When SuccessFactors was acquired, the plan was to ring fence cloud applications while the main products continued under the existing SAP management. That made sense at the time.
What nobody factored in was the speed with which Sikka's team morphed HANA, the then database replacement into a fully fledged development platform and, as Sikka has consistently said, the basis for SAP's renewal.
What is less well known is that Dalgaard was always going to be a difficult fit for SAP. His exuberant sales led personality was not always matched by acceptance of the 'SAP way.' In promoting Calderoni, SAP brings much needed adult supervision to a group that was far from comfortable inside the SAP orbit. As Thomas Wailgum at ASUGNews said:
As I reported back in February (SuccessFactors’ “Cloud DNA” Slipping Away from SAP), a year after the SuccessFactors acquisition finalized, it was very apparent that many members of SuccessFactors’ core leadership team have left the building—and aren’t coming back.
First out the door was the CFO, a move that went largely un-noticed but which was deeply worrying for some people inside the organization and especially following reports that prior to acquisition, SuccessFactors was in trouble over revenue recognition. At that time, I described SuccessFactors as an out of control pup. A succession of departures left Dalgaard alone. His departure represents a final clearing of the decks. What does this mean for customers?
The customer impact
Brian Sommer provided some hints in his analysis of the most recent SAPPHIRE Now when he said:
- SAP customers need to get off the non-cloud, on-premises versions of their ERP software soon. The cost to maintain this bygone computing model has reached the end of its useful life for many firms.
- These customers need to have their ERP data AND third party data accessible via in-memory analytic tools to gain the operational insights that will help them remain competitively relevant and vibrant. Keeping ERP data on fixed disk systems does not provide the speed and reaction that a modern business needs.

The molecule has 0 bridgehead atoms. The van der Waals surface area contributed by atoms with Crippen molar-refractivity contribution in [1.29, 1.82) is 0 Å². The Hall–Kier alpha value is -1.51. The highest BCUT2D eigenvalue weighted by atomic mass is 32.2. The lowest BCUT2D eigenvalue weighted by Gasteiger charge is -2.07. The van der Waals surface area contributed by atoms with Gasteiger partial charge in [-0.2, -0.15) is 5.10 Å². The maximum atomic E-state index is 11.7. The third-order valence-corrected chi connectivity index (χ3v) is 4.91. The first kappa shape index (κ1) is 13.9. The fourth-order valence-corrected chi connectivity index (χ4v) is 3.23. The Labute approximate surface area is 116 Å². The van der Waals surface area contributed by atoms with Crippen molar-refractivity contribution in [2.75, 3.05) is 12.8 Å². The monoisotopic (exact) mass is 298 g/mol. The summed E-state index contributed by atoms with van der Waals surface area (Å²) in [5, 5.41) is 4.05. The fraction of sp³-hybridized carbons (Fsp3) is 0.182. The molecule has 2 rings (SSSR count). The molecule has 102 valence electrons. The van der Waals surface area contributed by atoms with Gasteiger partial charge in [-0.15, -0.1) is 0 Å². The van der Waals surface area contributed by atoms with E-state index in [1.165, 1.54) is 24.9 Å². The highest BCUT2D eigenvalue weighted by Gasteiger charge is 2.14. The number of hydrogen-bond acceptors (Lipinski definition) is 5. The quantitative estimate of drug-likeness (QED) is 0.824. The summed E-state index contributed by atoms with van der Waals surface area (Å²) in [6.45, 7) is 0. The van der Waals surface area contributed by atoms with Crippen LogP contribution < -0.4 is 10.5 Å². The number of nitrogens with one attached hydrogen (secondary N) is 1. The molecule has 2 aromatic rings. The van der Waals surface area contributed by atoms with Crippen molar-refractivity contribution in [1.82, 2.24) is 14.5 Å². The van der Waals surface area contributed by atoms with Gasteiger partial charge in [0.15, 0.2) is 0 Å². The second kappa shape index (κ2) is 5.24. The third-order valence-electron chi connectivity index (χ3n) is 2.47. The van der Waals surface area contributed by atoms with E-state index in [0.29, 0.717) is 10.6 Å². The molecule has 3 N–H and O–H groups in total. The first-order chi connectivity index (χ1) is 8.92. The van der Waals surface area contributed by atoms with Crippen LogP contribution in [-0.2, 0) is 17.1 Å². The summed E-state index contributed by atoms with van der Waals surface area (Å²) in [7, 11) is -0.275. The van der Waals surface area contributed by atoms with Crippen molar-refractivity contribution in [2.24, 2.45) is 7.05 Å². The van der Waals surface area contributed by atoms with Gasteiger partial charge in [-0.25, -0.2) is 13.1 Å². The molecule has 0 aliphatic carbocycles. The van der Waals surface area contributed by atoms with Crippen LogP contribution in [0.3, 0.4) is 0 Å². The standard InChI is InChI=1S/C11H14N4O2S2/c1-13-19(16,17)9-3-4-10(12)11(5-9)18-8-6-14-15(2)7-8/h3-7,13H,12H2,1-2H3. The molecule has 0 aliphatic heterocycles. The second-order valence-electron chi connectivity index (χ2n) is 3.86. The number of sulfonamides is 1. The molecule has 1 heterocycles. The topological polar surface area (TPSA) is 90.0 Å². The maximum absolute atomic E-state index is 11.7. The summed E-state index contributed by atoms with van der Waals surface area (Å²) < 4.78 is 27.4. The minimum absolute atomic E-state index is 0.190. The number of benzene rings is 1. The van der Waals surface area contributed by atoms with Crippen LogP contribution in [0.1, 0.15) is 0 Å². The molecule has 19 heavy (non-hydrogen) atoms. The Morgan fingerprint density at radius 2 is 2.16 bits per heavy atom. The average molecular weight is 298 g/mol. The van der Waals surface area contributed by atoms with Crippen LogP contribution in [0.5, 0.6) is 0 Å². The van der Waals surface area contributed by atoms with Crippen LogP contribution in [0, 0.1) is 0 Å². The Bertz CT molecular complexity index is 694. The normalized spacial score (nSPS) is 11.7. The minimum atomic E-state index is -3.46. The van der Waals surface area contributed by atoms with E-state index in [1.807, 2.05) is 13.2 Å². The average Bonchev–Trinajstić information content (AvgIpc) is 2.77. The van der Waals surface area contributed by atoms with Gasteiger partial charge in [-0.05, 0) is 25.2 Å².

Analytics is one dimension, this latest set of moves needs to be seen in a broader perspective.
Thomas Otter, who recently rejoined SAP after five years at Gartner now heads development for Employee Central. This is crucial because customers were in the difficult position of not knowing how HR will be developed going forward and what piece parts would be taken to the cloud and which would remain in on-premise development. Otter has many years SAP experience and has also spent enough time outside to gain a solid perspective on the developing shape of the broader market. My sense is that under Otter's leadership, SAP will have a much more compelling and coherent HR story because he will know how best to take EC forward in the context of the broader HR picture and not as a point of confusion.
Bringing Calderoni and Rob Enslin (who leads global sales) together provides Sikka with the sales air cover and experience needed to take HANA well beyond the modest number of POCs and live customer numbers. It also exposes Sikka to enough of the sales cut and thrust for him to get closer to customers and so round out the experience necessary for bringing great products to market.
Net-net, this latest set of changes represents an intelligent re-organization that should enable SAP to make the much needed transition to becoming a 21st century cloud based vendor while ensuring that its legacy customers are not left behind.
There was only one small blot on this set of announcements. The departure of Luisa Delgado as head of SAP's internal HR is a sad loss. SAP has not done well in holding onto HR heads in the last few years so it will be interesting to see who succeeds her.
Image credit: SAP Techno